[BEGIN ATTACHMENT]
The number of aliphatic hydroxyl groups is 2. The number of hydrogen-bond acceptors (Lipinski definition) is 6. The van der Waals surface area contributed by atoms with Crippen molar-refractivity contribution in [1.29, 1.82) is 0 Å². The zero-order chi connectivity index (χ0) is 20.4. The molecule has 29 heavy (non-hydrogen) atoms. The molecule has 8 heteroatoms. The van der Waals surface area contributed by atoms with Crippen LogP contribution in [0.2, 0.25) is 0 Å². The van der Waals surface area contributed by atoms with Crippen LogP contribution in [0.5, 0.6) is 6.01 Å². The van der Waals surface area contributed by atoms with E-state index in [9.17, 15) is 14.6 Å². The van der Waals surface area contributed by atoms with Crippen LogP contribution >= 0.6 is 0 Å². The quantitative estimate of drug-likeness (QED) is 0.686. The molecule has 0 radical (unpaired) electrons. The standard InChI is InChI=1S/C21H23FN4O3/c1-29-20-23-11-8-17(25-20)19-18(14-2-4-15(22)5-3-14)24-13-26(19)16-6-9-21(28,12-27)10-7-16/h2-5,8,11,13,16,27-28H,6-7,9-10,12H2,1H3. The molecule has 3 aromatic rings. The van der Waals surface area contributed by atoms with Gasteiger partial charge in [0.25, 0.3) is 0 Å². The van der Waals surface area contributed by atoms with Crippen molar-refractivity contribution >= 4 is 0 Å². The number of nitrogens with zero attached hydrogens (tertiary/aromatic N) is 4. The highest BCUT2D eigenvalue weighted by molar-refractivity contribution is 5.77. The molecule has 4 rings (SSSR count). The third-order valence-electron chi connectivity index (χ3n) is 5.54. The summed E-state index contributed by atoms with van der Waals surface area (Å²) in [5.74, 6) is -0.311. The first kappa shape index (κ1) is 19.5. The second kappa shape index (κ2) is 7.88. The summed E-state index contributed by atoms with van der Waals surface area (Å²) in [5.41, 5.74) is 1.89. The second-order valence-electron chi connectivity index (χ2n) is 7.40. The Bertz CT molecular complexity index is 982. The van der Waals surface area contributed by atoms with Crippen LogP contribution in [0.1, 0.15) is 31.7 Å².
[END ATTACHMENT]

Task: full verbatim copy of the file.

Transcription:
The number of aliphatic hydroxyl groups is 2. The number of hydrogen-bond acceptors (Lipinski definition) is 6. The van der Waals surface area contributed by atoms with Crippen molar-refractivity contribution in [1.29, 1.82) is 0 Å². The zero-order chi connectivity index (χ0) is 20.4. The molecule has 29 heavy (non-hydrogen) atoms. The molecule has 8 heteroatoms. The van der Waals surface area contributed by atoms with Crippen LogP contribution in [0.2, 0.25) is 0 Å². The van der Waals surface area contributed by atoms with Crippen LogP contribution in [0.5, 0.6) is 6.01 Å². The van der Waals surface area contributed by atoms with E-state index in [9.17, 15) is 14.6 Å². The van der Waals surface area contributed by atoms with Crippen LogP contribution >= 0.6 is 0 Å². The quantitative estimate of drug-likeness (QED) is 0.686. The molecule has 0 radical (unpaired) electrons. The standard InChI is InChI=1S/C21H23FN4O3/c1-29-20-23-11-8-17(25-20)19-18(14-2-4-15(22)5-3-14)24-13-26(19)16-6-9-21(28,12-27)10-7-16/h2-5,8,11,13,16,27-28H,6-7,9-10,12H2,1H3. The molecule has 3 aromatic rings. The van der Waals surface area contributed by atoms with Gasteiger partial charge in [0.25, 0.3) is 0 Å². The van der Waals surface area contributed by atoms with Crippen molar-refractivity contribution >= 4 is 0 Å². The number of nitrogens with zero attached hydrogens (tertiary/aromatic N) is 4. The highest BCUT2D eigenvalue weighted by molar-refractivity contribution is 5.77. The molecule has 4 rings (SSSR count). The third-order valence-electron chi connectivity index (χ3n) is 5.54. The summed E-state index contributed by atoms with van der Waals surface area (Å²) in [5.74, 6) is -0.311. The first kappa shape index (κ1) is 19.5. The second kappa shape index (κ2) is 7.88. The summed E-state index contributed by atoms with van der Waals surface area (Å²) in [5.41, 5.74) is 1.89. The second-order valence-electron chi connectivity index (χ2n) is 7.40. The Bertz CT molecular complexity index is 982. The van der Waals surface area contributed by atoms with Crippen LogP contribution in [0.1, 0.15) is 31.7 Å².